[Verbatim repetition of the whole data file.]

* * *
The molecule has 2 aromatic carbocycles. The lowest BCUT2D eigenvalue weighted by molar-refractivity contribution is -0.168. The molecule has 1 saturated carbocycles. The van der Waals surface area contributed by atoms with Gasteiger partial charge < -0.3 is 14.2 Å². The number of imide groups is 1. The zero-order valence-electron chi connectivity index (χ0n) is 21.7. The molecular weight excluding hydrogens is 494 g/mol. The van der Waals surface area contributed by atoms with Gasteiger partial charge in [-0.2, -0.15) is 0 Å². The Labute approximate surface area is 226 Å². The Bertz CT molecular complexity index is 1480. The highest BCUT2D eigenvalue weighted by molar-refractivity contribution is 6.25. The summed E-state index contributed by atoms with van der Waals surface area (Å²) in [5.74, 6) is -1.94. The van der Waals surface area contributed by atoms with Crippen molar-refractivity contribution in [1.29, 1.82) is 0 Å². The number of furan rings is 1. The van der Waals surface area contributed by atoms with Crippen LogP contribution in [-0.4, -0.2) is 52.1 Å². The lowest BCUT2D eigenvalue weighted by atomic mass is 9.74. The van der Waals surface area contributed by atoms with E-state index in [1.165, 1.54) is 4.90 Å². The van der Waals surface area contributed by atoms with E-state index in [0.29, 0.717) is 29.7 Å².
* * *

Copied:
The molecule has 2 aromatic carbocycles. The lowest BCUT2D eigenvalue weighted by molar-refractivity contribution is -0.168. The molecule has 1 saturated carbocycles. The van der Waals surface area contributed by atoms with Gasteiger partial charge < -0.3 is 14.2 Å². The number of imide groups is 1. The zero-order valence-electron chi connectivity index (χ0n) is 21.7. The molecular weight excluding hydrogens is 494 g/mol. The van der Waals surface area contributed by atoms with Gasteiger partial charge in [-0.2, -0.15) is 0 Å². The Labute approximate surface area is 226 Å². The Bertz CT molecular complexity index is 1480. The highest BCUT2D eigenvalue weighted by molar-refractivity contribution is 6.25. The summed E-state index contributed by atoms with van der Waals surface area (Å²) in [5.74, 6) is -1.94. The van der Waals surface area contributed by atoms with Crippen molar-refractivity contribution in [1.29, 1.82) is 0 Å². The number of furan rings is 1. The van der Waals surface area contributed by atoms with Crippen LogP contribution in [-0.4, -0.2) is 52.1 Å². The lowest BCUT2D eigenvalue weighted by atomic mass is 9.74. The van der Waals surface area contributed by atoms with E-state index in [1.165, 1.54) is 4.90 Å². The van der Waals surface area contributed by atoms with E-state index in [0.29, 0.717) is 29.7 Å².